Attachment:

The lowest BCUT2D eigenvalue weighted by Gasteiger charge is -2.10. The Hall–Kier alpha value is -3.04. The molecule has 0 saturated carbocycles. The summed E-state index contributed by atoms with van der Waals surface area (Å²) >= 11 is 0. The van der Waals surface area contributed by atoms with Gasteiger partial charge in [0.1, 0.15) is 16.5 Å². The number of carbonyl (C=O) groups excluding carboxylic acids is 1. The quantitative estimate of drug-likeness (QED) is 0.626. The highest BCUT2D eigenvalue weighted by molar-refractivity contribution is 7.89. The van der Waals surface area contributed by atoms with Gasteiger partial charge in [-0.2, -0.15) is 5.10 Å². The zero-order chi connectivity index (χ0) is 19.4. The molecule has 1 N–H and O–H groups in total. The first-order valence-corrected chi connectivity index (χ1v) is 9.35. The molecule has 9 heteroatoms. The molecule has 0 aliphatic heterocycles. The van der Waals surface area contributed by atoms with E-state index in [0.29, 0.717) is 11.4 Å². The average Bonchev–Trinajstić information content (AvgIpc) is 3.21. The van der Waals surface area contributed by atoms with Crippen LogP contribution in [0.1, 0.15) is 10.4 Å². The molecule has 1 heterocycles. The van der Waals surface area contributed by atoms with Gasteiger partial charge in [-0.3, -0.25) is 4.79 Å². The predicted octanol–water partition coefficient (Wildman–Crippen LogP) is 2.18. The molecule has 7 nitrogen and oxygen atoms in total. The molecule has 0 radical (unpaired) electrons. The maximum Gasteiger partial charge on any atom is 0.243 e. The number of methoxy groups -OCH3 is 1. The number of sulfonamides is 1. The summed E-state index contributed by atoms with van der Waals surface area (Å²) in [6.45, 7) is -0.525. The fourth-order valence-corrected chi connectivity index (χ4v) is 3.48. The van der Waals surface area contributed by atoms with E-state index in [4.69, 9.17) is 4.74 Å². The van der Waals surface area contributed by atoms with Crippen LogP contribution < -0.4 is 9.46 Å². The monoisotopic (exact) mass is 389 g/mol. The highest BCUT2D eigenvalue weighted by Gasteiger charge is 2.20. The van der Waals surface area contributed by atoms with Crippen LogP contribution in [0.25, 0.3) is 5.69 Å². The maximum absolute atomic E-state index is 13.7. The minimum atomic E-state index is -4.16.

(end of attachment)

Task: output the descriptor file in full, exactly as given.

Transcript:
The lowest BCUT2D eigenvalue weighted by Gasteiger charge is -2.10. The Hall–Kier alpha value is -3.04. The molecule has 0 saturated carbocycles. The summed E-state index contributed by atoms with van der Waals surface area (Å²) >= 11 is 0. The van der Waals surface area contributed by atoms with Gasteiger partial charge in [0.1, 0.15) is 16.5 Å². The number of carbonyl (C=O) groups excluding carboxylic acids is 1. The quantitative estimate of drug-likeness (QED) is 0.626. The highest BCUT2D eigenvalue weighted by molar-refractivity contribution is 7.89. The van der Waals surface area contributed by atoms with Gasteiger partial charge in [-0.2, -0.15) is 5.10 Å². The zero-order chi connectivity index (χ0) is 19.4. The molecule has 1 N–H and O–H groups in total. The first-order valence-corrected chi connectivity index (χ1v) is 9.35. The molecule has 9 heteroatoms. The molecule has 0 aliphatic heterocycles. The van der Waals surface area contributed by atoms with E-state index in [0.29, 0.717) is 11.4 Å². The average Bonchev–Trinajstić information content (AvgIpc) is 3.21. The van der Waals surface area contributed by atoms with Crippen LogP contribution in [0.1, 0.15) is 10.4 Å². The molecule has 1 heterocycles. The van der Waals surface area contributed by atoms with Gasteiger partial charge in [-0.3, -0.25) is 4.79 Å². The predicted octanol–water partition coefficient (Wildman–Crippen LogP) is 2.18. The molecule has 7 nitrogen and oxygen atoms in total. The molecule has 0 radical (unpaired) electrons. The maximum Gasteiger partial charge on any atom is 0.243 e. The number of methoxy groups -OCH3 is 1. The number of sulfonamides is 1. The summed E-state index contributed by atoms with van der Waals surface area (Å²) in [6.45, 7) is -0.525. The fourth-order valence-corrected chi connectivity index (χ4v) is 3.48. The van der Waals surface area contributed by atoms with E-state index in [4.69, 9.17) is 4.74 Å². The van der Waals surface area contributed by atoms with Crippen LogP contribution < -0.4 is 9.46 Å². The monoisotopic (exact) mass is 389 g/mol. The highest BCUT2D eigenvalue weighted by Gasteiger charge is 2.20. The van der Waals surface area contributed by atoms with Crippen LogP contribution in [0.25, 0.3) is 5.69 Å². The maximum absolute atomic E-state index is 13.7. The minimum atomic E-state index is -4.16.